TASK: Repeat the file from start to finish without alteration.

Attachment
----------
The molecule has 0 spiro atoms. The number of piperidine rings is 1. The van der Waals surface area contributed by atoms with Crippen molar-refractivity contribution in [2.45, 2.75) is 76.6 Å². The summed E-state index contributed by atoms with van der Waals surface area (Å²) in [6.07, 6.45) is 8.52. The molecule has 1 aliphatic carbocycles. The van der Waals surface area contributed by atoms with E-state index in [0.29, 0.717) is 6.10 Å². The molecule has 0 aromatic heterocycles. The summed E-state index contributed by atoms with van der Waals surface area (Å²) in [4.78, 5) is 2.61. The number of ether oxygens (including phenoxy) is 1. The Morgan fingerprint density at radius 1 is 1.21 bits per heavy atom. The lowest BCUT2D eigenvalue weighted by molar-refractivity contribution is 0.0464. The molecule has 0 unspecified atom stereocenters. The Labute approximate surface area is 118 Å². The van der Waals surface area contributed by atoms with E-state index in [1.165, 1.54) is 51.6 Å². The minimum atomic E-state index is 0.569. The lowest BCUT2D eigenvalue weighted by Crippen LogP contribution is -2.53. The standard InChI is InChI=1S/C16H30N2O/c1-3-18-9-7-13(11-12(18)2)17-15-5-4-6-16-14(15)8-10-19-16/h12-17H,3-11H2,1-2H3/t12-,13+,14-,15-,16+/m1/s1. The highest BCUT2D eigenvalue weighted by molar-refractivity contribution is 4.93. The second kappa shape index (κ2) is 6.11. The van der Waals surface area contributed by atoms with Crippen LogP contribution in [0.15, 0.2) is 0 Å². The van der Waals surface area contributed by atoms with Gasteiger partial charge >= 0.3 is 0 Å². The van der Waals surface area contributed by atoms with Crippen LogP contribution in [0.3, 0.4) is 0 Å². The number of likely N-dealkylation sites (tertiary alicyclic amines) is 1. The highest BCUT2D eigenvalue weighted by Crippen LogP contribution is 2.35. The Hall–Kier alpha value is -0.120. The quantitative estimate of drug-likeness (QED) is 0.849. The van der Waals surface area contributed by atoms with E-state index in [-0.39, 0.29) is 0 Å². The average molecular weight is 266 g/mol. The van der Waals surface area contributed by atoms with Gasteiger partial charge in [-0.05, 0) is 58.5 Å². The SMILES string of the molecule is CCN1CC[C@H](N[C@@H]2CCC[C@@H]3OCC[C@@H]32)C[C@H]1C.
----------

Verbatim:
The molecule has 0 spiro atoms. The number of piperidine rings is 1. The van der Waals surface area contributed by atoms with Crippen molar-refractivity contribution in [2.45, 2.75) is 76.6 Å². The summed E-state index contributed by atoms with van der Waals surface area (Å²) in [6.07, 6.45) is 8.52. The molecule has 1 aliphatic carbocycles. The van der Waals surface area contributed by atoms with E-state index in [0.29, 0.717) is 6.10 Å². The molecule has 0 aromatic heterocycles. The summed E-state index contributed by atoms with van der Waals surface area (Å²) in [4.78, 5) is 2.61. The number of ether oxygens (including phenoxy) is 1. The Morgan fingerprint density at radius 1 is 1.21 bits per heavy atom. The lowest BCUT2D eigenvalue weighted by molar-refractivity contribution is 0.0464. The molecule has 0 unspecified atom stereocenters. The Labute approximate surface area is 118 Å². The van der Waals surface area contributed by atoms with E-state index in [1.165, 1.54) is 51.6 Å². The minimum atomic E-state index is 0.569. The lowest BCUT2D eigenvalue weighted by Crippen LogP contribution is -2.53. The standard InChI is InChI=1S/C16H30N2O/c1-3-18-9-7-13(11-12(18)2)17-15-5-4-6-16-14(15)8-10-19-16/h12-17H,3-11H2,1-2H3/t12-,13+,14-,15-,16+/m1/s1. The highest BCUT2D eigenvalue weighted by molar-refractivity contribution is 4.93. The second kappa shape index (κ2) is 6.11. The van der Waals surface area contributed by atoms with Crippen LogP contribution in [0.15, 0.2) is 0 Å². The van der Waals surface area contributed by atoms with Gasteiger partial charge >= 0.3 is 0 Å². The van der Waals surface area contributed by atoms with Crippen LogP contribution in [0.3, 0.4) is 0 Å². The number of likely N-dealkylation sites (tertiary alicyclic amines) is 1. The highest BCUT2D eigenvalue weighted by Crippen LogP contribution is 2.35. The Hall–Kier alpha value is -0.120. The quantitative estimate of drug-likeness (QED) is 0.849. The van der Waals surface area contributed by atoms with E-state index in [-0.39, 0.29) is 0 Å². The average molecular weight is 266 g/mol. The van der Waals surface area contributed by atoms with Gasteiger partial charge in [-0.05, 0) is 58.5 Å². The SMILES string of the molecule is CCN1CC[C@H](N[C@@H]2CCC[C@@H]3OCC[C@@H]32)C[C@H]1C.